4. His covenant is more holy – 10:16, 29; 12:24; 13:20
With the advent of new covenant we see the involvement of the Holy Spirit (10:15-16) through which God's law is written on our minds and hearts. He assures us of forgiveness through the eternally sufficient sacrifice of Christ (10:18) through which we are enabled to enter God's holy presence (10:19). Also, since we have partaken of God's holiness in a more distinct and effective way through the new covenant, we must be more careful to give it the respect it is due (10:29) and not insult the Holy Spirit who indwells us. The holy nature of this new covenant is also portrayed as allowing us to come to Mount Zion, the heavenly Jerusalem, the city of the living God, to thousands of angels in joyful assembly, to the church of the firstborn, to God as judge of all men, to spirits of the righteous made perfect, to Jesus as mediator of the new covenant, and to his blood that speaks better than the blood of Abel (10:22-24). All these are a resounding description of the holy nature of the new covenant. We also observe its holiness through its indestructibility by the resurrection of Christ from the dead (13:20).
D. Christ Offers an Incomparable Sacrifice for Sin (qusia)
1. His sacrifice is incomparably perfect – 5:1; 7:27; 8:3
It is the duty of the high priest to represent men before God in offering sacrifice for sin (5:1), but since he himself is weak (5:2) he must also offer sacrifice for himself (5:3). But Jesus was proven perfect himself as a sacrifice for us by his obedience to death on the cross (5:8). The perfection of his sacrifice lies in the fact that it was not for himself but for us (7:27), and so he himself becomes the source of eternal salvation (5:9). He was chosen as a Son by God to become high priest (5:10) through the offering of himself as a perfect sacrifice (7:26). We further see the perfection of his sacrifice by the fact that he presently sits at the right hand of God (8:1-2) as an acceptable offering for us (8:3).
2. His sacrifice is incomparably genuine – 9:9, 23, 26
In many ways the OT sacrificial system was just a facsimile (8:5; 9:8-9) of what was to come as genuine with the sacrifice and priesthood of Christ (8:6-7). The old system just marked time until the new order would be established (9:10). The difference between sacrifices of the old order compared to the new is that, with the sacrifice of Christ, the conscience can now be cleared (9:9), and so it is proven more genuine. Copies may be all right for things of earth but not for things in heaven (9:23) where Christ, as the genuine article (sacrifice), could enter the genuine sanctuary of the very presence of God himself (9:24). And the genuine article need never fear replacement (9:25-26).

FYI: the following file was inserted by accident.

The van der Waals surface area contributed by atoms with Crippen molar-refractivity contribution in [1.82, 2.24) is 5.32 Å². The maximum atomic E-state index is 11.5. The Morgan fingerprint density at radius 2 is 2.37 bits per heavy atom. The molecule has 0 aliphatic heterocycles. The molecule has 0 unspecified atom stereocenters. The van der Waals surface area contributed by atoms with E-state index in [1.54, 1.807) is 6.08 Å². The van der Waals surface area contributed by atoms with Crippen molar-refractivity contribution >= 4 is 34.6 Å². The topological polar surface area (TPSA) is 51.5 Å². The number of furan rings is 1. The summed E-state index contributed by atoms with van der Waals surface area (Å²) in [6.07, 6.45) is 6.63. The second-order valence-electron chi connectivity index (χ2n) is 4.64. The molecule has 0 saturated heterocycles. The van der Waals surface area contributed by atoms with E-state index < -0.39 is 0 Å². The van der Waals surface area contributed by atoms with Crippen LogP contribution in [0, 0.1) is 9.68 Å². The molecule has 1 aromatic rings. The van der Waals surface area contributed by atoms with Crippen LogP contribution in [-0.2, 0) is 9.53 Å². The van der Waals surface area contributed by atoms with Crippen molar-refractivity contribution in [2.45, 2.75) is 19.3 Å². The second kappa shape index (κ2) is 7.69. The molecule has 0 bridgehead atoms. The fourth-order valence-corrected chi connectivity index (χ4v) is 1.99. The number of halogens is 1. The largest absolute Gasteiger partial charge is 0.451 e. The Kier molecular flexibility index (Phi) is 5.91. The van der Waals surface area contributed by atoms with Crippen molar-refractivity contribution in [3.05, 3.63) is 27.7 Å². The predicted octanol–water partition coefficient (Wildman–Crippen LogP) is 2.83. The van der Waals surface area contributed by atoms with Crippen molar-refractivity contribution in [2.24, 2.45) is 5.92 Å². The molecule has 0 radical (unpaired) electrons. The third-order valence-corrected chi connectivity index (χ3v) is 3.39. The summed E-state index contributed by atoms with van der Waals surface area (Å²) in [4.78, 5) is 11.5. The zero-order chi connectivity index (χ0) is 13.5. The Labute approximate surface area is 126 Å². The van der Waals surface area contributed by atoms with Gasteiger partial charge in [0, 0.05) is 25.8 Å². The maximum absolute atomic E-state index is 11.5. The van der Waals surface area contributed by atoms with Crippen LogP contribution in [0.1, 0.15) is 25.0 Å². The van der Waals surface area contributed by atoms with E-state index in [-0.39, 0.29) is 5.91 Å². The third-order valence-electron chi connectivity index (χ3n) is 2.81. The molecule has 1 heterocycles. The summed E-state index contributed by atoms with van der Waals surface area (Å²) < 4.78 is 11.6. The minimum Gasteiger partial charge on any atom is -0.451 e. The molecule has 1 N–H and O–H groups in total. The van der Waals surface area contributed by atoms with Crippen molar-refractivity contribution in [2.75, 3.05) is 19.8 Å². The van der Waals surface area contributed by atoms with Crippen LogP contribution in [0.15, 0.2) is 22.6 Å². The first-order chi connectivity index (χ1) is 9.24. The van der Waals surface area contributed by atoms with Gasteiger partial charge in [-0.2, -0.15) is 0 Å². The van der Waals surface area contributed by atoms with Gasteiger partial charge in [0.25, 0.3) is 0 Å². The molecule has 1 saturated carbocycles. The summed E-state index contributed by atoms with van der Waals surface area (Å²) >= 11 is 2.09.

3. His sacrifice is incomparably personal – 10:1, 5, 8, 11-12, 26; 13:15-16
Since the law is only a shadow of the reality of Christ (10:1) animals needed to continually be sacrificed. There was little personal involvement. But with the advent of Christ this got lifted to a new personal level when he acknowledged God didn't desire such impersonal sacrifices (10:5, 8). Instead Christ said that God prepared a body for him to sacrifice in accordance with God's will (10:6-7, 9). He would personally become the acceptable sacrifice (10:11-12). But the onus is on us to take his sacrifice for us personally as well by sacrificing ourselves to obedience in dying to sin (10:26) lest there be no sacrifice for sins left. We also see the personal nature of his sacrifice for us mirrored in our personal response of sacrificial praise to him and in sacrificial service to others (13:15-16).
E. Christ is Our Incomparable Priest (iereu", arciereu")
1. His priesthood is more relational – 2:17; 3:1; 4:15; 10:21
Christ shared our humanity (2:14) so that by his death he might destroy the power of death and free us from the fear of death (2:15). The only way this could be accomplished was for Christ as God to become one of us as man to serve as our high priest and atone for our sins (2:17). This relational aspect of his priesthood is what makes it effective even to the point of helping us when we are tempted because he also suffered when he was tempted (2:18; 4:15). We are commanded then to relate to him (3:1) even to the point of approaching him with confidence (4:16) to receive help in time of need. Not only can we approach him relationally, we can approach the place of his ministry, the Most Holy Place, with confidence (10:19) because the curtain has been drawn for us through the shed blood of his body (10:20). And because of his position as great priest over the house of God (10:21), we can even approach God himself relationally (10:22), drawing near with full assurance of faith.